Getting a life

18 Aug
Skate park, Quito

Weekend park life in Quito is busy and atmospheric.

Quito, Ecuador
[by Paula]

We’ve been getting a life recently. The more and more time we spend in Quito, the more it starts to feel normal to be living here.

When we finally get back in the van there’s going to have to be a period of re-adjustment, but it’s one we’ll embrace with joy. We can’t wait to really be home.

Sangolquí, near Quito

Festival in Sangolquí, near Quito

In the meantime, we’ve moved to a big new sunny apartment in Quito and have loved having lots of space to cook and entertain.

We began with a quiet week of finishing off our writing project – a report for a British NGO – which will be returned to us for editing in a week or so.

While that was going on we heard that we had lost our appeal against the customs fine we lamented in our previous blog post. It was really annoying but not very surprising. We took more advice and the conclusion was that we would never beat the system, as that required someone taking responsibility for wiping our fine. After much deliberation, and with a heavy heart, we decided to suck it up, pay the money and move on. We got the new vehicle permit and were finally completely legal again!

El Panecillo, Quito

City tour with Linda and Aron, ending with a climb to El Panecillo for a view

Soon after we were visited by Californians Aron and Linda of Andamos de Vagos, who were partially responsible for the first hangover I have suffered in ages. We gave them our little tour of old Quito and a couple of days later waved them off in their VW Westfalia, with hopes that we’d catch them up somewhere down the road.

Before long George and Teresa, of Road Adventure turned up for a few days. A definite highlight was the moussaka they cooked for us – a recipe from George’s home country of Bulgaria that was comfort food at its absolute best. While they were there, Marcia, Doug and their lovely dog Maddie – who are part of travelling collective Southern Tip Trip – arrived in their Sprinter van! Doug, and his friend Mr Glen Fiddich, were wholly responsible for the first hangover Jeremy has suffered in ages.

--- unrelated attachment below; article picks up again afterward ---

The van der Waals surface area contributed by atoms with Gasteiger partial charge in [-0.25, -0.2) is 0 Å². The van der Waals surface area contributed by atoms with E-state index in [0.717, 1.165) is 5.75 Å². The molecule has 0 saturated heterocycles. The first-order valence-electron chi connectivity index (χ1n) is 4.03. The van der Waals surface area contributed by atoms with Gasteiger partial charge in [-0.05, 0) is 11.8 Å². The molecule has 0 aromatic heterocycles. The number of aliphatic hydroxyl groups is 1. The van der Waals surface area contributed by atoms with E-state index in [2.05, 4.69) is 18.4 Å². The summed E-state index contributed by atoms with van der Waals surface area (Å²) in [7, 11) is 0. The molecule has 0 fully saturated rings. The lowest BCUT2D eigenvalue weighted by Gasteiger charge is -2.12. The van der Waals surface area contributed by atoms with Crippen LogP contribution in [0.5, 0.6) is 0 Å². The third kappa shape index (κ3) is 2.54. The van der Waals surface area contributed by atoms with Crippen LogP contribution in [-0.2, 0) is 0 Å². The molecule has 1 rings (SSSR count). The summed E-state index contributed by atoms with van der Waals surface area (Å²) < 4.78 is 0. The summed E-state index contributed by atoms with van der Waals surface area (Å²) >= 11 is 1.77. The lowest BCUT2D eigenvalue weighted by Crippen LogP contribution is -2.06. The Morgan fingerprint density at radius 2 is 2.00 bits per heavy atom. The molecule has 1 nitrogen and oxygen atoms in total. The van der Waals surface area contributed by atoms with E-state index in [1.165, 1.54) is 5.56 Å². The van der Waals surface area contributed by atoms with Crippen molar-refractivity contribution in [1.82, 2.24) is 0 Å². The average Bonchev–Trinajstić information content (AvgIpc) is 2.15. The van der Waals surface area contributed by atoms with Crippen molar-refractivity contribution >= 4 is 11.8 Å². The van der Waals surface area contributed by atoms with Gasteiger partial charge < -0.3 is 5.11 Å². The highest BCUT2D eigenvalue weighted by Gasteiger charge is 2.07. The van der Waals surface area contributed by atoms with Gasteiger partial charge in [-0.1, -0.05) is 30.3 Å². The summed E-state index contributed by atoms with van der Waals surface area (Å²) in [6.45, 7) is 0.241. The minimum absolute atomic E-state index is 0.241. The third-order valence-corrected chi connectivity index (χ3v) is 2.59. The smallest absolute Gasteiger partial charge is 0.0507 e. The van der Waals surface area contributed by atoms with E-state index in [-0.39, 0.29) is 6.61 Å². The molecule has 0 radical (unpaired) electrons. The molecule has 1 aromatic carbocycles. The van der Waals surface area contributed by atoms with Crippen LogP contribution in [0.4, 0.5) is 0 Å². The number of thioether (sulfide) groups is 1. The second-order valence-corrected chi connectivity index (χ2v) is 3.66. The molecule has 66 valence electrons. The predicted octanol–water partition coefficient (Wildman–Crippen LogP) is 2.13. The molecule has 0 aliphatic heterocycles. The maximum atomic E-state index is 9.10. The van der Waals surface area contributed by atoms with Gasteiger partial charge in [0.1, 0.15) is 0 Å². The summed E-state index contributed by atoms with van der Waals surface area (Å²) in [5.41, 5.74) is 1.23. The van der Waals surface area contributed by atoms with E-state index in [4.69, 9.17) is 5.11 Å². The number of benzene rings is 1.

Dinner with guests, Quito

George’s Bulgarian moussaka was the star of the show.

It’s been great for us to have a busy house and a social life again.

We’d never met any of our guests before they came to stay, but most overlanders are pretty good at staying connected online through blogs, forums and Facebook. We manage, more or less, to keep track of each other and try to meet up where possible.

It’s not a complete coincidence that so many people are passing through Ecuador now. This small but steady flow of road-trippers is the 2013 ‘batch’ of travellers aiming to arrive in Argentina for this summer in the southern hemisphere.

That was originally our plan too, but after our little unexpected stay in Ecuador, we’ve decided that trying to get to the southern tip for this Christmas – while definitely achievable – will feel like too much of a rush for us. We’ve become meandering travellers, and we’d like to keep it that way.

La Ronda, Quito

La Ronda has been extensively refurbished and has cafes, bars and live music venues open in the evening.

So we’ve made a bit of a radical change to the so-called schedule. We’ll write more about it soon, but if everything goes to plan we’re going to be volunteering and living in Bolivia for up to six months from November. Watch this space.

Meanwhile we had the familiar rollercoaster ride of bad-news-good-news about the van repairs – a saga that we hope will end pretty soon.

We’ve had the time and space recently to think a little more about our future plans, the way we want to shape this journey and what we want to make of the opportunity. We’ve added a Frequently Asked Questions page to the blog which talks about some of those things, as well as a few of the practicalities that we often get quizzed about.

There’s one thing we’ve realised in recent months – we are very lucky that we have the flexibility to take a few curve balls whenever they come.

And when they do, we just have to put some temporary roots down and get a life.

Days: 647
Miles: 17,551
Things we now know to be true: Quito’s a place we could live.

Below is a large-ish slice of Quito life, in pictures. Click on any image to open it as a slideshow.

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One Response to “Getting a life”

  1. Stephanie August 21, 2013 at 9:10 pm #

    Quito looks amazing! Yeah we are trying to get down to BsAs for Xmas but that seems crazy seeing how long it’s taken us just to get to Colombia. Can’t wait to hear about your Bolivian plans…

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